The Marquis Vilfredo Pareto was born in Paris, July 15, 1848, the son of Raffaele and Marie Mettenier Pareto.1 The father, Raffaele, was living in France in voluntary exile, having been a partisan of the Mazzini movement. He had arrived in Paris at the age of twenty-four. Not having emigrated from Italy with any personal fortune, he competed for a position as a civil engineer. The report of the examiners qualified him as a "sujet des plus distingués par son instruction et d'une capacité remarquable."2 He was called back to Italy in 1858 because of his proficiency in hydraulics, and the Pareto family settled in Turin, where Raffaele obtained a supervisory position on the Italian railways.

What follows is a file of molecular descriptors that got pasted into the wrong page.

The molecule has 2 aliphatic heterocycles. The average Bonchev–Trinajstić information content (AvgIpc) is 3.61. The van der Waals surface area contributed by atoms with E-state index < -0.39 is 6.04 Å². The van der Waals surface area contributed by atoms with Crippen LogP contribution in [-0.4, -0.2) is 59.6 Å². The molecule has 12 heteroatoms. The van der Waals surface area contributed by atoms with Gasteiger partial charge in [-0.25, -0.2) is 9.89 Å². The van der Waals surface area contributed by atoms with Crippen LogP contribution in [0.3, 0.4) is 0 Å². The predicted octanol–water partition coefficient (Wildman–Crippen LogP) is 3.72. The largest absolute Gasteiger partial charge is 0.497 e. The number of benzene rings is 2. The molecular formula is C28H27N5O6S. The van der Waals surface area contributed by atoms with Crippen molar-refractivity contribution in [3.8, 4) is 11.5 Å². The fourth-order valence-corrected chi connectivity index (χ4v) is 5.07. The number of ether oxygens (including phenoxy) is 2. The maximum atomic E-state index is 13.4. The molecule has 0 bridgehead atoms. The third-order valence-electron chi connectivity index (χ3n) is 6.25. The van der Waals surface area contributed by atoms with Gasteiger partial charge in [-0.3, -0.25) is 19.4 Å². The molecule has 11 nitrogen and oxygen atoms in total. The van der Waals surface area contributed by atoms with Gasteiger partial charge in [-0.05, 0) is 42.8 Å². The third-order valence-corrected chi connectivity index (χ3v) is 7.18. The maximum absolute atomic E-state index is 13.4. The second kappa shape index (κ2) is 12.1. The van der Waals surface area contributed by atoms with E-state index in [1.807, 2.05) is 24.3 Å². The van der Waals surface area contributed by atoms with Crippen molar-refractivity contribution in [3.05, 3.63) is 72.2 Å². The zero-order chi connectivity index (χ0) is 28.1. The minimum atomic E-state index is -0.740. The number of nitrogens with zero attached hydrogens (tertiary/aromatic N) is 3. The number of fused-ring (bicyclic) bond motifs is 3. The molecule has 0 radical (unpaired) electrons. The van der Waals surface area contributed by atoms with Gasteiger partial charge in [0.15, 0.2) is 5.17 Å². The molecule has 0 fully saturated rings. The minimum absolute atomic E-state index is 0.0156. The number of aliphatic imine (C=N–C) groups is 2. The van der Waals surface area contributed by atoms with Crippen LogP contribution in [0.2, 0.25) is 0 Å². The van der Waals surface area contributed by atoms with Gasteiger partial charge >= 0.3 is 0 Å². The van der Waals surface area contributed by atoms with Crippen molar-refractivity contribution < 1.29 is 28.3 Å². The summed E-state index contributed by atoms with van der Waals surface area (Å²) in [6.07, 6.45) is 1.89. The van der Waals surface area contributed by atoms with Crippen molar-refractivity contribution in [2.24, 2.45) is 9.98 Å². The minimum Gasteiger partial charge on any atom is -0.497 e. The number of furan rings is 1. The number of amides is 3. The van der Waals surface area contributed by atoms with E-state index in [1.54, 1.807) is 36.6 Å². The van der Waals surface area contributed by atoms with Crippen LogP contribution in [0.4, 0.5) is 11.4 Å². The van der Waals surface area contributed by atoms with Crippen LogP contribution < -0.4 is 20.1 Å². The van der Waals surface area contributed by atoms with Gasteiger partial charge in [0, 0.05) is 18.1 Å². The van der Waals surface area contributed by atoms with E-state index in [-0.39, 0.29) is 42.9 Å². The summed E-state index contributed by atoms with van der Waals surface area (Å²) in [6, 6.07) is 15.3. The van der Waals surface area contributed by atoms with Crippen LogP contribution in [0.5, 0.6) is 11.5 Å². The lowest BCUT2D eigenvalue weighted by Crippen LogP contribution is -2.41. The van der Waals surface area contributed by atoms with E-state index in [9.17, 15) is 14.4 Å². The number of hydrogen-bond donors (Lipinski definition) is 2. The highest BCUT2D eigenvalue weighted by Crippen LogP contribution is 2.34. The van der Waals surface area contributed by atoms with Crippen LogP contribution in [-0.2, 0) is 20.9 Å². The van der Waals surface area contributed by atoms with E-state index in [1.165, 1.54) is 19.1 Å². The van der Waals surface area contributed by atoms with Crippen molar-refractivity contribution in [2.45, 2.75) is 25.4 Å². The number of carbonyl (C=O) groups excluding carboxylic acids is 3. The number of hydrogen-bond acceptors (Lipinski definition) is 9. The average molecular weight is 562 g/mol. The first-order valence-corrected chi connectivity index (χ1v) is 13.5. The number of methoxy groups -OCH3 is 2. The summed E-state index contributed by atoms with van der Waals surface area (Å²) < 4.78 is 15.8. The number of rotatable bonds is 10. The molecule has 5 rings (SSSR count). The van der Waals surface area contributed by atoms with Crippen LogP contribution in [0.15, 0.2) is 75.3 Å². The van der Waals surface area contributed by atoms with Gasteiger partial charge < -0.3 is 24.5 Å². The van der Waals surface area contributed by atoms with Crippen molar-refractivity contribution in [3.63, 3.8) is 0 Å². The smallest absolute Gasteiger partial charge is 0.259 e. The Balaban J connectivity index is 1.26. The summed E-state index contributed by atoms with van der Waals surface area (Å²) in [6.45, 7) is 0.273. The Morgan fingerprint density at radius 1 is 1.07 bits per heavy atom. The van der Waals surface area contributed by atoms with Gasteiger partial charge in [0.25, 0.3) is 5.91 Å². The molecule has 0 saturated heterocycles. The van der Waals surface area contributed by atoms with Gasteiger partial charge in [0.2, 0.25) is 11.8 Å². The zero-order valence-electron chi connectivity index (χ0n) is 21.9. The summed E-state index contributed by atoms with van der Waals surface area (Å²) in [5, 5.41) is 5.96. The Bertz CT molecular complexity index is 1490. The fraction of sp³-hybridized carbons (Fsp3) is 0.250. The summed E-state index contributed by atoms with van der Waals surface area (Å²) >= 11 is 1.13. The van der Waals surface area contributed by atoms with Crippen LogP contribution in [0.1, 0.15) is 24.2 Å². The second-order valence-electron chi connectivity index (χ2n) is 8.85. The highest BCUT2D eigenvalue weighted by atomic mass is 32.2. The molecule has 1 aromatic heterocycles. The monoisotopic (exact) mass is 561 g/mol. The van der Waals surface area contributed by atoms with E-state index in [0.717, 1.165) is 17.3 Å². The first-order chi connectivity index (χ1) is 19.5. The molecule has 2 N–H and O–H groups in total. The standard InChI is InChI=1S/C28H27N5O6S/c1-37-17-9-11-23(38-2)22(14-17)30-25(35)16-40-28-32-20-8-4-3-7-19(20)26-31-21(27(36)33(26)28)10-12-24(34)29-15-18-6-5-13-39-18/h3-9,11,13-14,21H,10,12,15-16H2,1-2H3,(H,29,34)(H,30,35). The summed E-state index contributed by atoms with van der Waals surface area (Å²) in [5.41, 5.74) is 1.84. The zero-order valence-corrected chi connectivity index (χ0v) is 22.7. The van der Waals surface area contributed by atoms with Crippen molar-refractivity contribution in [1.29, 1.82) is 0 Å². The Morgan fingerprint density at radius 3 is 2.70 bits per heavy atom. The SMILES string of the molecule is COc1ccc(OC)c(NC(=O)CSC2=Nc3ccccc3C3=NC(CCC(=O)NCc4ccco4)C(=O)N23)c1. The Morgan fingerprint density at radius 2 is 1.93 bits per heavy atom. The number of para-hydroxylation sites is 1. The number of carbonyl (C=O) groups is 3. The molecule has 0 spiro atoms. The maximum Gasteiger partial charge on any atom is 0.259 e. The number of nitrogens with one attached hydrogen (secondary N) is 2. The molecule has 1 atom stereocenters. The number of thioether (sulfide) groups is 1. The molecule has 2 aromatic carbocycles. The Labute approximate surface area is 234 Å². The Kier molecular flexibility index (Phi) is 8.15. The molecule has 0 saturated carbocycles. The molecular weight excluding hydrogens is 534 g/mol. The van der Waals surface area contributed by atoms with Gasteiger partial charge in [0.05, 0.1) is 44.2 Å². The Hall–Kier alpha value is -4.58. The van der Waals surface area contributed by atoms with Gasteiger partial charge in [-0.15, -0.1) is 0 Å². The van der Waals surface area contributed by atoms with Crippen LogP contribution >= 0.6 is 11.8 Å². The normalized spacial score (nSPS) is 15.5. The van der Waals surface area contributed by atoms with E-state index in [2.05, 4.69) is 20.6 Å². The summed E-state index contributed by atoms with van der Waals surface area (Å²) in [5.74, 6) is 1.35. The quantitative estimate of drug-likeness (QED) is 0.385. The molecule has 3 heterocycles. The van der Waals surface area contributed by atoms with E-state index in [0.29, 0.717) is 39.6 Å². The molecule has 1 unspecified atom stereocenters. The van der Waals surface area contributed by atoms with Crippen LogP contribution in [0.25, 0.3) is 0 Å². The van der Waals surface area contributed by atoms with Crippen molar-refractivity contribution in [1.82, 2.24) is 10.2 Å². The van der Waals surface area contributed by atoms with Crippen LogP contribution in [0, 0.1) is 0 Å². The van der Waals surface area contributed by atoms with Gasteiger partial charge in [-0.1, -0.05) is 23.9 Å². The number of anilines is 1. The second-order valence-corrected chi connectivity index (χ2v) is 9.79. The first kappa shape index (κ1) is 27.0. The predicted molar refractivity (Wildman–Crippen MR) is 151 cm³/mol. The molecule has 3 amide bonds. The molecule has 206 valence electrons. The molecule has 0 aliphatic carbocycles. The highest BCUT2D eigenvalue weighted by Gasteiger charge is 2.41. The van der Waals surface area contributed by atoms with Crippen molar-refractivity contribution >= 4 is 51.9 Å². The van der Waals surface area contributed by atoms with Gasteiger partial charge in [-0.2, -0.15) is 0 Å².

When of age, Vilfredo entered the Polytechnic Institute of Turin. While there he acquired a command of mathematics on a professional level. In 1869 he was graduated with a doctor's degree in engineering, having achieved first position in the final examination.3 The title of his dissertation was -- and this is mentioned because later he incorporated the same mathematical concepts into his general equilibrium analysis -- "The Fundamental Principles of the Theory of Elasticity in Solid Bodies, and the Researches Concerning the Integration of the____________________